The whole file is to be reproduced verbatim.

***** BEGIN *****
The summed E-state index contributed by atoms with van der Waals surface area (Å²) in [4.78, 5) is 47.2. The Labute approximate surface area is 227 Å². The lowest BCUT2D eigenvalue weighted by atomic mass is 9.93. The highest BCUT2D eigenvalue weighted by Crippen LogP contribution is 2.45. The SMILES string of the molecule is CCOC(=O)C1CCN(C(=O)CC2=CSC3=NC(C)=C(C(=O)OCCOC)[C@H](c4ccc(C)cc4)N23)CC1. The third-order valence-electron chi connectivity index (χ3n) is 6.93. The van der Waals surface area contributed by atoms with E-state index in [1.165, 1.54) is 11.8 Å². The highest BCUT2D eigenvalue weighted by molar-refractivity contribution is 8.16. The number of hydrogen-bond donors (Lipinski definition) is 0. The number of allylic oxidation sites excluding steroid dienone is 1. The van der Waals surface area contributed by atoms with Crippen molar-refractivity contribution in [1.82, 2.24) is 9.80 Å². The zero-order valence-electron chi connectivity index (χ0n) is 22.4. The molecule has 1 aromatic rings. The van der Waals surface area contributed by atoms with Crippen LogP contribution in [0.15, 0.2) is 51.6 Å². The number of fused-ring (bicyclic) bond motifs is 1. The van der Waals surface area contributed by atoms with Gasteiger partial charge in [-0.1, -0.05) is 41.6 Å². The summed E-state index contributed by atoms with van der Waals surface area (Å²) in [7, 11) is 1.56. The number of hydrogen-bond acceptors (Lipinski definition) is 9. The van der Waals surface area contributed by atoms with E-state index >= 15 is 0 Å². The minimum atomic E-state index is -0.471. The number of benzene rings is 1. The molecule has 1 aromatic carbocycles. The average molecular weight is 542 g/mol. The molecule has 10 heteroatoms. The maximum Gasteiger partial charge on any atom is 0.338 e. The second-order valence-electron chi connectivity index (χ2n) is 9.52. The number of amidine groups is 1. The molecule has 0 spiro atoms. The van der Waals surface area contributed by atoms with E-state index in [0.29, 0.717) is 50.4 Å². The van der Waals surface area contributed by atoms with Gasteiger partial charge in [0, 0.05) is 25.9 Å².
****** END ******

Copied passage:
The summed E-state index contributed by atoms with van der Waals surface area (Å²) in [4.78, 5) is 47.2. The Labute approximate surface area is 227 Å². The lowest BCUT2D eigenvalue weighted by atomic mass is 9.93. The highest BCUT2D eigenvalue weighted by Crippen LogP contribution is 2.45. The SMILES string of the molecule is CCOC(=O)C1CCN(C(=O)CC2=CSC3=NC(C)=C(C(=O)OCCOC)[C@H](c4ccc(C)cc4)N23)CC1. The third-order valence-electron chi connectivity index (χ3n) is 6.93. The van der Waals surface area contributed by atoms with E-state index in [1.165, 1.54) is 11.8 Å². The highest BCUT2D eigenvalue weighted by molar-refractivity contribution is 8.16. The number of hydrogen-bond donors (Lipinski definition) is 0. The number of allylic oxidation sites excluding steroid dienone is 1. The van der Waals surface area contributed by atoms with Crippen molar-refractivity contribution in [1.82, 2.24) is 9.80 Å². The zero-order valence-electron chi connectivity index (χ0n) is 22.4. The molecule has 1 aromatic rings. The van der Waals surface area contributed by atoms with Crippen LogP contribution in [0.15, 0.2) is 51.6 Å². The number of fused-ring (bicyclic) bond motifs is 1. The van der Waals surface area contributed by atoms with Gasteiger partial charge in [-0.1, -0.05) is 41.6 Å². The summed E-state index contributed by atoms with van der Waals surface area (Å²) in [7, 11) is 1.56. The number of hydrogen-bond acceptors (Lipinski definition) is 9. The van der Waals surface area contributed by atoms with E-state index >= 15 is 0 Å². The minimum atomic E-state index is -0.471. The number of benzene rings is 1. The molecule has 1 aromatic carbocycles. The average molecular weight is 542 g/mol. The molecule has 10 heteroatoms. The maximum Gasteiger partial charge on any atom is 0.338 e. The second-order valence-electron chi connectivity index (χ2n) is 9.52. The number of amidine groups is 1. The molecule has 0 spiro atoms. The van der Waals surface area contributed by atoms with E-state index in [0.29, 0.717) is 50.4 Å². The van der Waals surface area contributed by atoms with Gasteiger partial charge in [0, 0.05) is 25.9 Å².